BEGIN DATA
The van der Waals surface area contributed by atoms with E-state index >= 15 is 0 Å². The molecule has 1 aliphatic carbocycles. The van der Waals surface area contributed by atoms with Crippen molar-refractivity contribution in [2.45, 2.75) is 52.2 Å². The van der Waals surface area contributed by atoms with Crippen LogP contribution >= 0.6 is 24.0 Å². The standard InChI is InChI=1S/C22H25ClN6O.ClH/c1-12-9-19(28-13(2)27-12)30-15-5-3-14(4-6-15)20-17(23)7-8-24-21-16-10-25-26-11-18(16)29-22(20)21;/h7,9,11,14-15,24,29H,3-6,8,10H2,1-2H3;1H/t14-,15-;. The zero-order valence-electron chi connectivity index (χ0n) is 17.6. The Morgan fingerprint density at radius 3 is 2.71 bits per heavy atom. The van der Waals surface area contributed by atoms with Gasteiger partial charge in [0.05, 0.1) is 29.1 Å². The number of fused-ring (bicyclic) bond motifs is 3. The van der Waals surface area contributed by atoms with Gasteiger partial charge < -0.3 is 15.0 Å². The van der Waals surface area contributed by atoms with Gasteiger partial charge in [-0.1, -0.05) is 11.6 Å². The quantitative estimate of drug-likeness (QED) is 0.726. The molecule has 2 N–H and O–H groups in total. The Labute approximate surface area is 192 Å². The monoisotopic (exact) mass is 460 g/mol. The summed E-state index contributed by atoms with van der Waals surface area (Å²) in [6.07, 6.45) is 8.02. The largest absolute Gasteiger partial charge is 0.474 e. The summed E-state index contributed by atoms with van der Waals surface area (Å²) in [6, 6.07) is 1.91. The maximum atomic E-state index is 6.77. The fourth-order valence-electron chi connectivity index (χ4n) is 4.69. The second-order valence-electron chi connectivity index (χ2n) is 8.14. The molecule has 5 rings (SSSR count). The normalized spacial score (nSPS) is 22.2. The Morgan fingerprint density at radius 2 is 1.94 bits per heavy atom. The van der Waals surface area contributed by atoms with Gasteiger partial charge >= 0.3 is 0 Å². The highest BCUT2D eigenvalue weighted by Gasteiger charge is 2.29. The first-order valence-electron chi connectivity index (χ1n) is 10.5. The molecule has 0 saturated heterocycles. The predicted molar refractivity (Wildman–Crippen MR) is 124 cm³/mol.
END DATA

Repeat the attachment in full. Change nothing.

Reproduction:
The van der Waals surface area contributed by atoms with E-state index >= 15 is 0 Å². The molecule has 1 aliphatic carbocycles. The van der Waals surface area contributed by atoms with Crippen molar-refractivity contribution in [2.45, 2.75) is 52.2 Å². The van der Waals surface area contributed by atoms with Crippen LogP contribution >= 0.6 is 24.0 Å². The standard InChI is InChI=1S/C22H25ClN6O.ClH/c1-12-9-19(28-13(2)27-12)30-15-5-3-14(4-6-15)20-17(23)7-8-24-21-16-10-25-26-11-18(16)29-22(20)21;/h7,9,11,14-15,24,29H,3-6,8,10H2,1-2H3;1H/t14-,15-;. The zero-order valence-electron chi connectivity index (χ0n) is 17.6. The Morgan fingerprint density at radius 3 is 2.71 bits per heavy atom. The van der Waals surface area contributed by atoms with Gasteiger partial charge in [0.05, 0.1) is 29.1 Å². The number of fused-ring (bicyclic) bond motifs is 3. The van der Waals surface area contributed by atoms with Gasteiger partial charge < -0.3 is 15.0 Å². The van der Waals surface area contributed by atoms with Gasteiger partial charge in [-0.1, -0.05) is 11.6 Å². The quantitative estimate of drug-likeness (QED) is 0.726. The molecule has 2 N–H and O–H groups in total. The Labute approximate surface area is 192 Å². The monoisotopic (exact) mass is 460 g/mol. The summed E-state index contributed by atoms with van der Waals surface area (Å²) in [6.07, 6.45) is 8.02. The largest absolute Gasteiger partial charge is 0.474 e. The summed E-state index contributed by atoms with van der Waals surface area (Å²) in [6, 6.07) is 1.91. The maximum atomic E-state index is 6.77. The fourth-order valence-electron chi connectivity index (χ4n) is 4.69. The second-order valence-electron chi connectivity index (χ2n) is 8.14. The molecule has 5 rings (SSSR count). The normalized spacial score (nSPS) is 22.2. The Morgan fingerprint density at radius 2 is 1.94 bits per heavy atom. The van der Waals surface area contributed by atoms with Gasteiger partial charge >= 0.3 is 0 Å². The highest BCUT2D eigenvalue weighted by Gasteiger charge is 2.29. The first-order valence-electron chi connectivity index (χ1n) is 10.5. The molecule has 0 saturated heterocycles. The predicted molar refractivity (Wildman–Crippen MR) is 124 cm³/mol.